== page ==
Championing experimental theatre since the 1970s, Battersea Arts Centre, a cavernous Victorian town hall in south London, has long disregarded the distinctions between stage and seat, mixing performers with guests and presenting plays in hallways, in the bar and even in its offices. This week, the cultural centre has completed its landmark 12-year, £13.3m restoration project by celebrated theatre architects Haworth Tompkins – an undertaking which was significantly hindered by a disastrous fire back in 2015.
David Jubb, Artistic Director and CEO of Battersea Arts Centre said: “The re-opening of the Grand Hall marks a massive moment for us – it’s the first time the entire building has been fully open for the public to explore for 12 years. This follows an iterative project which has renovated and opened up the whole building. When the flames rose above the Grand Hall on Friday 13 March 2015 it looked as if all that progress might be lost. But due to brilliant and brave firefighters – and the incredible generosity of more than 6,000 people and organisations – the building was saved and the Grand Hall is reborn!”
As part of the redevelopment, Haworth Tompkins has unearthed new routes through the building, navigating new performance spaces, offices and actors’ bedrooms. Notably, the updated centre now boasts 35 spaces capable of staging performances – a substantial increase from its previous four. The fire-destroyed Grand Hall has been meticulously resuscitated. Where a barrel-vaulted ceiling with plaster mouldings once stood, now perforated plywood with the patterning of the original mouldings hangs, illuminated like a net curtain to reveal the hidden workings in the roof hollow.
Steve Tompkins, Founding Director of Haworth Tompkins commented: “It’s been such a privilege to be part of this long, experimental journey. In true BAC style, much of the work has been improvised and tuned as we went along through constant reappraisal and feedback, responding to circumstances and changing our plan when needed. I think this equipped us well to face up to the shock of the Grand Hall fire together and work out the most creative way to rebuild. As architects, artists, producers and members of the wider community, we set out to make BAC a place where everyone can feel part of a shared, creative risk-taking project, and for us the last twelve years’ collaboration has already fulfilled that ambition.”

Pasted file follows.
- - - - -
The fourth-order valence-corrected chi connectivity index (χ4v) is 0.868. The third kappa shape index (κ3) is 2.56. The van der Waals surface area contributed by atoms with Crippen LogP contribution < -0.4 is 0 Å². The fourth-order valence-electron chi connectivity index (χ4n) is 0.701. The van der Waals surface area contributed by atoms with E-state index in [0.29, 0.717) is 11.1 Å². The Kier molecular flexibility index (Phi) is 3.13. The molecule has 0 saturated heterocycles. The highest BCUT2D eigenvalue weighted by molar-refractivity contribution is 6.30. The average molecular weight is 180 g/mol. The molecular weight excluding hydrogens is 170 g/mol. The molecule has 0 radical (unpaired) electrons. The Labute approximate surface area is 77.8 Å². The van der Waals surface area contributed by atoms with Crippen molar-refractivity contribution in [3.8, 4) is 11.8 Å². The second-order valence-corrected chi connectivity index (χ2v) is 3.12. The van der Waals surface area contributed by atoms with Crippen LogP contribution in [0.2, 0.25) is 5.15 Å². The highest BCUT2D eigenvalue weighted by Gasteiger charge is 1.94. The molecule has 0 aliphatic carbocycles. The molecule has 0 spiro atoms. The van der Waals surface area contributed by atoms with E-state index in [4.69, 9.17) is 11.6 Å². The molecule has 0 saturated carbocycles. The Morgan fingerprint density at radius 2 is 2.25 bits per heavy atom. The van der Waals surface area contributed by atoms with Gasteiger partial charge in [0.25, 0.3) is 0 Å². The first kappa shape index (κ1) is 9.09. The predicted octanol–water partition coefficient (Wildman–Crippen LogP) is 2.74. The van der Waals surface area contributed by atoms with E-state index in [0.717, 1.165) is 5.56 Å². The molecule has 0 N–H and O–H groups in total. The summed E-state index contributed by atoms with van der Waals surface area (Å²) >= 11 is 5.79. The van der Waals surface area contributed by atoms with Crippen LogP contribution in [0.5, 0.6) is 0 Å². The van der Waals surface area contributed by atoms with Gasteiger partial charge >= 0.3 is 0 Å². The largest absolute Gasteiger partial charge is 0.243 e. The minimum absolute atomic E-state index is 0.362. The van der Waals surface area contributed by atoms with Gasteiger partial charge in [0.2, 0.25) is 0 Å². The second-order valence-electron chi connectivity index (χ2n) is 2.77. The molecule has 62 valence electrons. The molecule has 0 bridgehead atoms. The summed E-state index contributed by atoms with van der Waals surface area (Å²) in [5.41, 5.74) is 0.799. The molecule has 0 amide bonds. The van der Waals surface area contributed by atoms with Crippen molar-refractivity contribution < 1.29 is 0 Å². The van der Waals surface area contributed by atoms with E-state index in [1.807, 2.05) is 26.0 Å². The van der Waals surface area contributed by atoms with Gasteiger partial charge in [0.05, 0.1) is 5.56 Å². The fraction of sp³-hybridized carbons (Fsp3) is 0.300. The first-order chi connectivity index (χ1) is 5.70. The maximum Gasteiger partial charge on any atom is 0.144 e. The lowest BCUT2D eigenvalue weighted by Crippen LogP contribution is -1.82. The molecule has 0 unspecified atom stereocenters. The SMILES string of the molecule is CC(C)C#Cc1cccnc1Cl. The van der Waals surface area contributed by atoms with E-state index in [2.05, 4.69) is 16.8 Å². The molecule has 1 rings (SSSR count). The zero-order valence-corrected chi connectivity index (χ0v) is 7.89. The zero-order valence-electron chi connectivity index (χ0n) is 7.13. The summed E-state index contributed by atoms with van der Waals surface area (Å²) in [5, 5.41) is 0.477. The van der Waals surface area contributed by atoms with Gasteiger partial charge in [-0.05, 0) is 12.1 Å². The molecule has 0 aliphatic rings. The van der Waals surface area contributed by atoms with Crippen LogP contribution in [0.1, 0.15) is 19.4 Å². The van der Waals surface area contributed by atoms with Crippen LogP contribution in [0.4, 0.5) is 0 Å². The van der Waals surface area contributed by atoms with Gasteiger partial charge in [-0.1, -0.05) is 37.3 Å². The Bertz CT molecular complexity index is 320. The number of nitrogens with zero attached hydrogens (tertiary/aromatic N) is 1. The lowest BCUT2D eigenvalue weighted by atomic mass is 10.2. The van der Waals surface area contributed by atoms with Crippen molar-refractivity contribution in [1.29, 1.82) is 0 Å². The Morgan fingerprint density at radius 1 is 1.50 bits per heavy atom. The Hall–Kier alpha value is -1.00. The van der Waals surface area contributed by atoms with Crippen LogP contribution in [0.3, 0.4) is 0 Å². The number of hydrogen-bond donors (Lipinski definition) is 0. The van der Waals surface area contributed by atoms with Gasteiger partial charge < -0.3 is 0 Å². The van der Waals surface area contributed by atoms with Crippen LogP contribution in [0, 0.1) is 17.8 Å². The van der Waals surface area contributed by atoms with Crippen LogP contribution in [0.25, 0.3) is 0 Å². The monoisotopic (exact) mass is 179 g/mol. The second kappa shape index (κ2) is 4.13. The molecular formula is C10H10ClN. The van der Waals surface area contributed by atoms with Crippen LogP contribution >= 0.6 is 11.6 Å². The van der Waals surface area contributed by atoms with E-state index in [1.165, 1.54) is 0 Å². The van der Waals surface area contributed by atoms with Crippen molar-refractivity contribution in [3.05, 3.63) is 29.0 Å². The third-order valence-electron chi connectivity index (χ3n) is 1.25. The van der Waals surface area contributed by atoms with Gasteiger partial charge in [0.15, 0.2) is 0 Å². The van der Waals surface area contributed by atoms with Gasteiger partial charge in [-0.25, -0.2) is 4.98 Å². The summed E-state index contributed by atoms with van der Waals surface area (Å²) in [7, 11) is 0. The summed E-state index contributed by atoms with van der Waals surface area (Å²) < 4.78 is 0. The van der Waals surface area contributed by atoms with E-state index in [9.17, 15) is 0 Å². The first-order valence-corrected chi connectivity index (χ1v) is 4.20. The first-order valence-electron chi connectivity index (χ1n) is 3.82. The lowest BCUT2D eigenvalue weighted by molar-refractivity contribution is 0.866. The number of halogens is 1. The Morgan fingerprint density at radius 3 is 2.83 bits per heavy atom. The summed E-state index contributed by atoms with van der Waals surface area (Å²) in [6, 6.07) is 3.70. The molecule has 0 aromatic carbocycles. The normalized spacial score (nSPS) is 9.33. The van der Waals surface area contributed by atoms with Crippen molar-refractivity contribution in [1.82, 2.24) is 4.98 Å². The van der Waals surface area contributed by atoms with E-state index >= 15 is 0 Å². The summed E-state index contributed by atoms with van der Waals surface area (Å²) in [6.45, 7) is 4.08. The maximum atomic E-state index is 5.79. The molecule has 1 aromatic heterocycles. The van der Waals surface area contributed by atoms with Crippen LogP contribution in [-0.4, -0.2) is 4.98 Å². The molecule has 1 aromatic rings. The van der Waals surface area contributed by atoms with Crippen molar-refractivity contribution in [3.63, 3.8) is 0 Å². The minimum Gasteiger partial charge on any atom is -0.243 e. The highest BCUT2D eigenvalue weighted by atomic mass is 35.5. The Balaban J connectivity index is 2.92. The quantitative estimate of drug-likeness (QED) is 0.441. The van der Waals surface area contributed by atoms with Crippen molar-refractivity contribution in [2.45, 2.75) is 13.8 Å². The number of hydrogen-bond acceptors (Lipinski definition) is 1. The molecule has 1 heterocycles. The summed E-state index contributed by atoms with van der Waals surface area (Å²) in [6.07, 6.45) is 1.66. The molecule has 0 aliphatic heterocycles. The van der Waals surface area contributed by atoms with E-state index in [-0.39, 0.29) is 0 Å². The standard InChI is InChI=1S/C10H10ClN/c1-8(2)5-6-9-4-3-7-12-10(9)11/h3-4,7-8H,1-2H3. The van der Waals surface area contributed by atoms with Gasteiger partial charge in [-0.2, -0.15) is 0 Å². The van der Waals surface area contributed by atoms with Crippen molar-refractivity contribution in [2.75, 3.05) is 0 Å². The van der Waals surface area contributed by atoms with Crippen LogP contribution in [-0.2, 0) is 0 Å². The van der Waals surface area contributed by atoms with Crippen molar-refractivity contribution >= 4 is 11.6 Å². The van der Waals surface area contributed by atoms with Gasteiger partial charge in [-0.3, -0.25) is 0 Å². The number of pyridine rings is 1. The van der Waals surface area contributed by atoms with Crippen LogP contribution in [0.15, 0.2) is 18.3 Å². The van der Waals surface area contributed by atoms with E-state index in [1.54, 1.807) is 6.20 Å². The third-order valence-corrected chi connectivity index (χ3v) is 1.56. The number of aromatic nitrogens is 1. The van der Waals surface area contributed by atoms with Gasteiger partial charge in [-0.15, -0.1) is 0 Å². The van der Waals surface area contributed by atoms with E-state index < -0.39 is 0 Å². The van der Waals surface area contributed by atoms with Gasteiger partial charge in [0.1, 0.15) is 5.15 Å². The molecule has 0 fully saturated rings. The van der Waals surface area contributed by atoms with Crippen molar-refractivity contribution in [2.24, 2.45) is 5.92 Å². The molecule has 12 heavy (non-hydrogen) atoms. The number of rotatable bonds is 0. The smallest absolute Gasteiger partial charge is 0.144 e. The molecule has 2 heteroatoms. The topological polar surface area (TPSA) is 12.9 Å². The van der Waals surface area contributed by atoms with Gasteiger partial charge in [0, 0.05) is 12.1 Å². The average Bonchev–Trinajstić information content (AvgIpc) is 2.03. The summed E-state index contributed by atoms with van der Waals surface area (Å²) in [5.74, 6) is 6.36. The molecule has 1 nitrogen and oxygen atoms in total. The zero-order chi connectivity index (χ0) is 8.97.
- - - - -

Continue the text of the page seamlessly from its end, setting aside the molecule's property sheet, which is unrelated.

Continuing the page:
Tompkins’s playful and idiosyncratic approach can be seen in details such as the new signage perched on a giant steel I-beam, or the exposed markings engraved into the walls by the space’s previous inhabitants. Elsewhere in the building, a row of bench seats and tables ascend the impressive stairs in the main entrance, draped with folded carpet to form a dynamic seating arrangement.
Following the re-opening this week, Artistic Director and CEO Jubb says: “Now is the time to celebrate and so our Phoenix Season includes some of the UK’s most exciting theatre artists, with a series of breathtaking shows set against the stunning and theatrical environment of the Grand Hall. And the season also includes some of our most exciting work happening in partnership with our community in which we continue to support other people’s great ideas. We hope you can join us.”
Battersea Arts Centre – Lavender Hill London SW11 5TN
Feature image: Fred Howarth | All images courtesy Battersea Arts Centre